During the cold, damp British winter four or five years ago came an opportunity out of the blue to live in the Caribbean – Grand Turk, capital of the Turks & Caicos Islands (TCI), just south of the Bahamas. The island is only a couple of miles long and the population is less than 4,000. It was boosted at that time by a number of mainly British people brought in to run the country after serious corruption had destroyed the credibility of the local government.
TCI is a British Overseas Territory, independent but ultimately the responsibility of the UK. With a largely British history, the language is English and they drive on the left side of the road.
On Sunday mornings the place goes even quieter than usual and all the locals get dressed up smartly and flock to the churches, of which there is a bewildering variety for such a small place. There are Roman Catholic, Baptist, Methodist and Anglican and in addition, churches of prophecy, churches of healing, churches of Christ-knows-what.
The one I find myself in, right by the beach, is old-fashioned, or perhaps high church. A junior official in a cassock and surplice has the job of walking in front of the little procession of priest and choir as it enters the church, swinging a silver ball on a chain, from which belches the smoke of incense. The boy’s head swivels front and back to ensure he isn’t setting fire to anybody. The priest chants lines that I can’t help thinking should be simply spoken, not eked out in a tone that falls and rises again at the end of each section. Back home they have been taking the mickey out of this sort of thing since the 1960s.
Whereas now in the UK people turn up at churches wearing whatever they like – shorts and a T-shirt for a summer funeral (‘well, he wouldn’t have minded’) – here some of the men wear suits, the others smart shirts and trousers. And as for the women, while the older ones wear hats of a style you only see nowadays in charity shops, both they and the younger ones model colourful, fitted, in some cases sexy dresses.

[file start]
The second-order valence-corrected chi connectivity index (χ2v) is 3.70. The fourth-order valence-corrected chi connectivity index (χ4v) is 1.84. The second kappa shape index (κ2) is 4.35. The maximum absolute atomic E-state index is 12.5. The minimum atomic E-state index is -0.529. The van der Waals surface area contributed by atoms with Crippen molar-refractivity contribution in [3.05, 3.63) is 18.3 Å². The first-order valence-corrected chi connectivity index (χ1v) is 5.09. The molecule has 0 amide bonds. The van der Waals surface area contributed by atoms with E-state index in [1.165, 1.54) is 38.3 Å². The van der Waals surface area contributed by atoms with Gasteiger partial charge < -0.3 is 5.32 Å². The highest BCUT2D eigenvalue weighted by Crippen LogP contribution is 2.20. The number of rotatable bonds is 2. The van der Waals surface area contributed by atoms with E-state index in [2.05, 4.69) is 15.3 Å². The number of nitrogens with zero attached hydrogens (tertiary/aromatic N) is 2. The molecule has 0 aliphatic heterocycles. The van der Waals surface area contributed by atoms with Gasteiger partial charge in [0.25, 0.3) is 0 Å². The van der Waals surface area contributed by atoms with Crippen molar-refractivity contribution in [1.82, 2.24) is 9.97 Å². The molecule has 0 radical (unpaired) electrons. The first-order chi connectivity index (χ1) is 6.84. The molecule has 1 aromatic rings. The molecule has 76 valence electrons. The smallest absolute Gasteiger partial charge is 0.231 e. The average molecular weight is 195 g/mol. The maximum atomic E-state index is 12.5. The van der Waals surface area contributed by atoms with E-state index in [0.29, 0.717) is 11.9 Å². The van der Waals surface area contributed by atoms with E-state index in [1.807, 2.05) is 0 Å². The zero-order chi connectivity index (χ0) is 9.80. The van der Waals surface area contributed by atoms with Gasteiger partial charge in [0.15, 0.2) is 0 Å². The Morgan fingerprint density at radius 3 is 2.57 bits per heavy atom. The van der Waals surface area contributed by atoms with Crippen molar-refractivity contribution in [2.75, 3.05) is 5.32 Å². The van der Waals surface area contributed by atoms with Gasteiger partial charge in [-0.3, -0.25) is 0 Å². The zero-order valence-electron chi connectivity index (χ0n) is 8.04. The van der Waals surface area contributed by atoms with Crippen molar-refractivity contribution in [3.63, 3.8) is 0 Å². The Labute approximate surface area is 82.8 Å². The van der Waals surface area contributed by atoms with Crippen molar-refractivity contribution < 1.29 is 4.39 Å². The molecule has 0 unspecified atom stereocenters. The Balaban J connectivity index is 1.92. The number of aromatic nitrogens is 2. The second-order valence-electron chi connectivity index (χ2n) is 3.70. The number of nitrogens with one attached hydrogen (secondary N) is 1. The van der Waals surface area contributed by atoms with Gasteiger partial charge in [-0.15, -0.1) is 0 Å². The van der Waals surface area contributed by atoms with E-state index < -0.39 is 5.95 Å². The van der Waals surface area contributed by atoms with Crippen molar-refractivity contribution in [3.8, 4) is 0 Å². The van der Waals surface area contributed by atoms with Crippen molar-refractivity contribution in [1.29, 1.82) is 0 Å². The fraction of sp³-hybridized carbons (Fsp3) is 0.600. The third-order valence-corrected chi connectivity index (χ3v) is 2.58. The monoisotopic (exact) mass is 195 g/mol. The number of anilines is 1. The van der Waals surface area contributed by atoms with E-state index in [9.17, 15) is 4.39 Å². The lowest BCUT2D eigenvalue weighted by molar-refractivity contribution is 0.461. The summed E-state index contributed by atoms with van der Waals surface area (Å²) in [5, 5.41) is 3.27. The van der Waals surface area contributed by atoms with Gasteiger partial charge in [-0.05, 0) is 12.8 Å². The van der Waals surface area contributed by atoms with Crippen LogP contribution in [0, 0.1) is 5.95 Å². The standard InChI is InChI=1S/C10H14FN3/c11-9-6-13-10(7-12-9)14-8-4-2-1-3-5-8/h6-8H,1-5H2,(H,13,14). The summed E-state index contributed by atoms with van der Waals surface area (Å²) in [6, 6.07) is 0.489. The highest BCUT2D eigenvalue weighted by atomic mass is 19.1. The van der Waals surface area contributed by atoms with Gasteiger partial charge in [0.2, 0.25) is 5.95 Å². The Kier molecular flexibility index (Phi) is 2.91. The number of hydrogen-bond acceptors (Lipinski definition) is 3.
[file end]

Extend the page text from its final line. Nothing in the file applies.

The walk from my beachfront home is 20 minutes down a blissfully shady street and along the sea wall. The church is full and I am one of only two white faces.
Following the order of service in a new church is usually a challenge but I am lucky enough to be sitting next to two young women who see me struggling and refer me to pages in the book or what is up on the TV screens.
The minister is a tall, thick-set man who looks tired, as if he has the weight of the world on his shoulders. Halfway through the service he comes to what is clearly a regular item: spot the visitor. And of course I am very easy to spot.
I stand up and say my name and what I’m doing there and he welcomes me, but my two pew buddies have already done that in deed, not just word.
As the months pass, I miss the occasional week and several times the priest picks me out again in the visitor slot. Perhaps, as an English friend sitting next to me one day says, he thinks all white men look the same.
It is a tight-knit community and there is not much mixing between the locals (who call themselves Belongers) and the expats. I spend some evenings at a bar built on stilts over the beach, and 99% of the customers are expats. One notable exception is a pretty but careworn middle-aged woman with the darkest skin I’ve ever seen. She seems to have a relationship with an English alcoholic accountant who props up the bar most nights.
After a few months I play a gig, just me and my guitar, and it becomes a regular thing.
At church I am looking for a way of contributing, so I offer my services as sound engineer, helping the priest to master his screeching PA system.
The other Anglican church is next to the cemetery, a dusty, sandy, uneven, derelict-looking place the size of a football pitch. I decide I would be happy enough to be under there when my time comes. Not all of the Caribbean merits the ‘paradise’ tag that people bandy about so readily, but this place does. Sadly, work moves us on, but is nice for a while to be part of the community, albeit an arm’s-length part.